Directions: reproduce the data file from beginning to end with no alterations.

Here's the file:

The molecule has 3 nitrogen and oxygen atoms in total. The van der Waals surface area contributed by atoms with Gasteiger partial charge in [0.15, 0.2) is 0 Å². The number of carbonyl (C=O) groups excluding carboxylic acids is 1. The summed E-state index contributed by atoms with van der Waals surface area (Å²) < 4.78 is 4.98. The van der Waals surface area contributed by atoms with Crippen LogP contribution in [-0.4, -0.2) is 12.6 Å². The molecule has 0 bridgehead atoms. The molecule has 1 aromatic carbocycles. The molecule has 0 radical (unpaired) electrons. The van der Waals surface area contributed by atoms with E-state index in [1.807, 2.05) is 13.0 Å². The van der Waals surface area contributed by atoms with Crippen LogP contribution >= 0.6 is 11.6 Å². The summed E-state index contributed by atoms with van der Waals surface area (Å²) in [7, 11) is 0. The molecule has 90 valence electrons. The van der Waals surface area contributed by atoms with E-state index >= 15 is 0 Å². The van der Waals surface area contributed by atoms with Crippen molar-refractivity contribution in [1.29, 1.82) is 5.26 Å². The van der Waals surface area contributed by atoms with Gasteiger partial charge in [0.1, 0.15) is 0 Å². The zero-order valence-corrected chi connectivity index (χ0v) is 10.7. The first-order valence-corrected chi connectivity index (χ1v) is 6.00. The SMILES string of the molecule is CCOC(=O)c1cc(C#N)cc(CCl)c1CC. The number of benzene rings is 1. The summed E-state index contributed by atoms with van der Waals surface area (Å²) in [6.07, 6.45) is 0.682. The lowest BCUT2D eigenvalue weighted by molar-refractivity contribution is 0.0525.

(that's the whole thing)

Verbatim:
The molecule has 3 nitrogen and oxygen atoms in total. The van der Waals surface area contributed by atoms with Gasteiger partial charge in [0.15, 0.2) is 0 Å². The number of carbonyl (C=O) groups excluding carboxylic acids is 1. The summed E-state index contributed by atoms with van der Waals surface area (Å²) < 4.78 is 4.98. The van der Waals surface area contributed by atoms with Crippen LogP contribution in [-0.4, -0.2) is 12.6 Å². The molecule has 0 bridgehead atoms. The molecule has 1 aromatic carbocycles. The molecule has 0 radical (unpaired) electrons. The van der Waals surface area contributed by atoms with E-state index in [1.807, 2.05) is 13.0 Å². The van der Waals surface area contributed by atoms with Crippen LogP contribution >= 0.6 is 11.6 Å². The summed E-state index contributed by atoms with van der Waals surface area (Å²) in [7, 11) is 0. The molecule has 90 valence electrons. The van der Waals surface area contributed by atoms with E-state index >= 15 is 0 Å². The van der Waals surface area contributed by atoms with Crippen molar-refractivity contribution in [1.29, 1.82) is 5.26 Å². The van der Waals surface area contributed by atoms with Gasteiger partial charge in [0.1, 0.15) is 0 Å². The zero-order valence-corrected chi connectivity index (χ0v) is 10.7. The first-order valence-corrected chi connectivity index (χ1v) is 6.00. The SMILES string of the molecule is CCOC(=O)c1cc(C#N)cc(CCl)c1CC. The number of benzene rings is 1. The summed E-state index contributed by atoms with van der Waals surface area (Å²) in [6.07, 6.45) is 0.682. The lowest BCUT2D eigenvalue weighted by molar-refractivity contribution is 0.0525.